The Palm Beach Post from West Palm Beach, Florida on December 1, 1997 · Page 17
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The Palm Beach Post from West Palm Beach, Florida · Page 17

West Palm Beach, Florida
Issue Date:
Monday, December 1, 1997
Page 17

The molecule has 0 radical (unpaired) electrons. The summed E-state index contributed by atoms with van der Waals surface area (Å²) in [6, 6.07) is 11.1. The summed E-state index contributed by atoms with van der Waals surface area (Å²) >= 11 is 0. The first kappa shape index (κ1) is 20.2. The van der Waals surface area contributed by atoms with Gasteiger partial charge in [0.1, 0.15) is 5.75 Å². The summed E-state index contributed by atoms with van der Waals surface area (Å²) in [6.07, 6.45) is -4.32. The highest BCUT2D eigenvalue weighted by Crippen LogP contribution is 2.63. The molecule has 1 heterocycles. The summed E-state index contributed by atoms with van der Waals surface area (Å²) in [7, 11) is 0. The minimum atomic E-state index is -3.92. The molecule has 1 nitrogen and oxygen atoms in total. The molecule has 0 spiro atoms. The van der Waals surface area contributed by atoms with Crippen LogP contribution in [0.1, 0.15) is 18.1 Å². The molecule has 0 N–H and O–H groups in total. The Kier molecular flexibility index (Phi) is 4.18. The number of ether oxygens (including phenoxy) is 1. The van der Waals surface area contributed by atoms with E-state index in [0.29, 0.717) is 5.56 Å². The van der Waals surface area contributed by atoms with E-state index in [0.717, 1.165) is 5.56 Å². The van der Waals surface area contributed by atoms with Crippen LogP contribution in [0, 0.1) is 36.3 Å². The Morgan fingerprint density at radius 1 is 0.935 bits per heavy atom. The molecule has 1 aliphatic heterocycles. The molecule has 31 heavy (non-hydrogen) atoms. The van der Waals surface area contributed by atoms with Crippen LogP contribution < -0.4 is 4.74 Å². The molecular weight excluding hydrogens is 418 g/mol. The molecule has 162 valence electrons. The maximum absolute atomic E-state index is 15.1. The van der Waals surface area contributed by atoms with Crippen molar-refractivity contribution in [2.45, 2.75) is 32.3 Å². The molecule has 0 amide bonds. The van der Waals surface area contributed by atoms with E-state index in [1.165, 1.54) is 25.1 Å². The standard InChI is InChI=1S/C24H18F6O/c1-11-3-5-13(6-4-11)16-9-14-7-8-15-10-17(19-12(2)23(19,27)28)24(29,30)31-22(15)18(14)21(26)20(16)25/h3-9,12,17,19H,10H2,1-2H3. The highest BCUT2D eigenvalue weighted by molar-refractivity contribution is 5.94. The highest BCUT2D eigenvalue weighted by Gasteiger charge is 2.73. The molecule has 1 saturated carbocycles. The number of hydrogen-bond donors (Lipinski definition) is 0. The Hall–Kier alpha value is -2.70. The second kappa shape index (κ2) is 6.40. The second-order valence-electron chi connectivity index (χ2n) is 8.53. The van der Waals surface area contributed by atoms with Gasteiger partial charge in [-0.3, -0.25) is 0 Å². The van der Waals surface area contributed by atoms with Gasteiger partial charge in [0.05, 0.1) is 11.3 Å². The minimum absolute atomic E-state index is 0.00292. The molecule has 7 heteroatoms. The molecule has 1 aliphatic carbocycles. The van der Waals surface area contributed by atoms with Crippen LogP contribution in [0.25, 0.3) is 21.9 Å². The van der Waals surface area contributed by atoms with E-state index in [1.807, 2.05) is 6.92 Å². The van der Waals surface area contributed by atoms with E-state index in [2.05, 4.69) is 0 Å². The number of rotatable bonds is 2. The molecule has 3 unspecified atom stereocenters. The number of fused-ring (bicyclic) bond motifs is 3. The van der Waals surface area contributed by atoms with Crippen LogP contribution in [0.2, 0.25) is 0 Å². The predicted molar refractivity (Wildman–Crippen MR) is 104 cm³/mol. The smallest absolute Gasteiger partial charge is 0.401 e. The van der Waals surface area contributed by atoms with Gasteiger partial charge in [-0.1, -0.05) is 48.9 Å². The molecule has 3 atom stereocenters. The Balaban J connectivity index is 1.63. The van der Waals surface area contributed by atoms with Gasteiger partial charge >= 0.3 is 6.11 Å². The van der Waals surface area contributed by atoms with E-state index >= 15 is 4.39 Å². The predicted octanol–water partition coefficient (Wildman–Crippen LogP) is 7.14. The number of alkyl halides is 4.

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MONDAY, DECEMBER 1, 1997 The Palm Beach Post c SECTION D HOLIDAY MUZAK The Colors of Christmas holiday, tour has the voices, but not j mucn to sing aDout. NEWS LOCAL REVIEW, 2B I County wants kids to think about trash t CO V f Students are packing tours of the recycling plant, learning that they can help the environment. By George Bennett Palm Beach Post Staff Writer WEST PALM BEACH A field trip to Palm Beach County's recycling plant prompted ll-year-old Kiley Boland to tattle on her father. "My dad's not a good recycling person," the Wellington Elementary School fifth-grader said last week. "He throws bottles in the garbage." That's the kind of intergenerational finger- to exceed the money it brings in. County residents this year will spend more than $14 million to have their newspapers, milk jugs, aluminum cans and other recyclables collected and sorted. The SWA expects to get less than $6 million back from selling the materials. The SWA doesn't tout recycling as a self-supporting enterprise, but as an alternative to its 90-foot-tall garbage mountain off Jog Road and 45th Street. Recycling costs about 22 percent more a ton than burning garbage and burying the ash in the landfill, SWA business analyst Daniel Pellowitz calculates. Please see RECYCLING55 pointing the tour tries to promote. "A lot of kids' families still don't recycle at home. So we're trying to get them to nag their parents," says tour guide Leta McDowell. Parents can expect the nagging to continue. Through tours and school visits, the county's Solid Waste Authority preached recycling to more than 22,000 students last school year nearly double the previous year's level. This year's student tour schedule is booked solid through June, and the SWA's emissary to schools says her appointment book is nearly maxed out as well. The children's crusade comes at a time when adult enthusiasm for recycling may be leveling off and the cost of recycling continues HEATHER SELWITZStaff Photographer Wellington Elementary fifth-graders watch trash being prepared to be turned into electricity in a West Palm Beach incinerator. 9 ; Two injured, two airborne, in multiple pileups on rainy 1-95 Federal gun law ! 11 i : j I. I V. ciii any : of police By Monika Gonzalez : Palm Beach Post Staff Writer To police officers who kept arresting him, Victor Dove belonged in prison. One West Palm Beach police officer watched Dove lean out of a sports car and shoot a semiautomatic weapon at four people in another car. The sports car crashed after a chase by three patrol cars. Dove jumped out wearing a bulletproof '. vest. Dove had been arrested 12 times on 4 aggravated assault, kidnapping and bat- ' tery. But he spent only a year in a state ; prison until the feds stepped in. In May, following last year's chase, Dove pot a "19-vear federal sentence. . Because he was a violent drug dealer caught with a gun, hi qualified as a "triggerlock" defendant. Since 1992, a year after federal trig- r gerlock law took effect, local police in, ; Palm Rearh fnnntv anH five aHininincr ? AUSON REDLICHStaff Photographer Susan Drourr and her son, Keith Ingham, 7, of Boca Raton, were uninjured after being hit from behind in a pileup that sent them flying onto a Saturn. WWW Gawkers slow plugged lanes n"it "I P' ....... Uwuv... ...v- j......6 counties have gone to U.S. Bureau of Alcohol, Tobacco and Firearms agents to prosecute 175 such cases. Triggerlock, passed to sweep the ' streets of violent repeat offenders, focusj es on violent drug-crime felons believed ' to be carrying guns. In each case, local police turn over the name of a criminal, , they believe deserves more punishment than a state court judge can hand down.' ' ATF agents and federal prosecutors then. ; decide whether to pursue the felon. ' Those charged under triggerlock usu-; : ally face certain conviction, authorities; ' say, because it's easier to prove a convict-; ed felon had a gun than whether he shot someone with it. For police officers whose jurisdiction -include the high-crime neighborhoods '. Palm Beach County's larger coastal citif s; ; triggerlock has become an important 5 weapon. I But defense lawyers say triggerldcIC I isn't applied evenly. And the mandatattjj sentences are overly harsh, they say, ajj( allow police too much discretion in decid- ing which offenders to target. Police in Palm Beach County began using the triggerlock law in 1991, after a Taurus) couldn't stop," Brown said. "He hit me a little bit, then everybody following behind him started going crazy." One of those motorists, Ray Hidalgo, driving a red Ford tow truck, skidded into the rear of a blue Honda driven by Susan Drourr of Boca Raton, sending the Honda into the air and onto the hood of a Saturn. "It happened so quick," said Hidalgo, 44, of Boca Raton, who was towing another car. "When I tried to use my brakes, I had no brakes." The drivers of the Taurus and the Saturn were taken to JFK Medical Center, where they were listed in fair condition, according to West Palm Beach Fire-Rescue officials and a hospital official. Drourr said she and her 7-year-old son, Keith Ingham, were unhurt. "All I know is we got hit from behind and we went airborne," Drourr said. "Some man carried us out." - Staff writer Jennifer Peltz contributed to this story. ByVal Ellicott Palm Beach Post Staff Writer WEST PALM BEACH Chain-reaction crashes caused by a rain-slickened roadway injured two people and closed the southbound lanes of Interstate 95 south of Forest Hill Boulevard for two hours Sunday afternoon. The four collisions, mostly fender-benders involving at least 15 cars, took place as traffic slowed in occasionally heavy rain. National Weather Service meteorologist Michael Brien said nearly an inch of rain fell on West Palm Beach. "The rain and driving conditions contributed most to cause (the crashes)," Florida Highway Patrol Lt. Pembrook Burrows said. "There was also a heavy volume of traffic with everyone returning from the holidays." In one accident, Martin Brown, 40, of Miami, the driver of a Honda Passport, was struck from behind by a red Ford Taurus as Brown and other drivers slowed for traffic problems ahead. "I tried to move, but he (the driver of the .Southbound lanes were closed for two ; hours Sunday ; while tow trucks ' and the Florida : Highway Patrol cleared crash sites involving about 15 cars. Gawkers in the northbound lanes slowed traffic, as the volume of holiday motorists was compounded by weather. MARK MIRKO Staff Photographer Please see FELONS43 West Palm doesn't want new ramp at Okeechobee ( r f ! ' " ii LEW ffT ' ft i J 1 r jr Foster parents seek same rights as natural family r w Dp the emotional bonds between foster parents and children create a 'family' with legal rights? By Mary McLachlin Palm Beach Post Staff Writer : t WEST PALM BEACH Do foster families have th same rights as biological families under the U.S. Constitution? J They do, asserts a lawsuit filed in Palm Beach Circuit Court, and state welfare officials violated those 'rights when they shut down the Palm Beach Gairdjens foster home of Louis and Mary Frances Joijes'and removed three disabled children from it. The suit highlights a painful issue that lurks in most; conflicts between foster families and child wdlfire agencies the emotional bonds that develop betwjsen foster parents and children, and whether thfjseibonds create a "family" with legal rights that government can't ignore. : ' At least one federal court has said they do, and th t).S. Supreme Court has hinted at the same conclusion without ruling on it directly. A similar ruling in Florida could restrict the state's power to remove children without warning and over foster patents' objections. v Please see fOSllfUSB commissioners complained that the interchange would block views of downtown and encourage heavier traffic at a time when officials are trying to slow people down to experience city life on foot or mass transit. "Some congestion is good it forces drivers to make rational decisions about their trip-making," Lockwood said. Commissioners have resisted construction by refusing to donate land for the interchange and the widening of Okeechobee near Clear Lake. The state is reluctant to take the land through eminent domain. Officials could redesign the project to fit the land. DOT officials will present plans for the interchange and speak to residents at a workshop from 5 to 8 p.m. Tuesday at Palm Beach Atlantic College's Lassiter Weyenburg Student Center, on the second floor at 900 S. Olive Ave., West Palm Beach. However, there will be no formal presentation or scheduled public testimony period. Residents who wish to submit letters or their own exhibits can dojso at the workshop.nofficials said. ? By Matt Reed Palm Beach Post Staff Writer WEST PALM BEACH The Florida Department of Transportation calls them "improvements," but West Palm Beach officials disagree. The DOT will present plans to the public Tuesday for a new interchange with a flyover ramp at Interstate 95 and Okeechobee Boulevard. The $22 million interchange would make traffic flow faster and easier through West Palm Beach. It would be big enough to handle rush-hour traffic in 2025, one traffic engineer said. Work would include replacing the tight cloverleaf design with a diamond-shaped interchange with stoplights and a flyover ramp from Okeechobee to the southbound lanes of 1-95. It also would include landscaping that could cost more than $100,000 a year to maintain. State officials and leaders from other cities in Palm Beach County say the new interchange is needed to ease traffic congestion. But city transportation planner Ian Lockwood said the project is too big andoo expensive. City - V- 1 11 ERIN MORONEYStaff Photographer Die-hard dragster damp but undaunted Bud Damron of Morriston, Fla., was in line Sunday when a rainstorm hit Moroso Motorsports Park. Instead of leaving, Damron covered himself and his racecar, leaving 'a little hole for breathing out the side.' SPORTS, 8C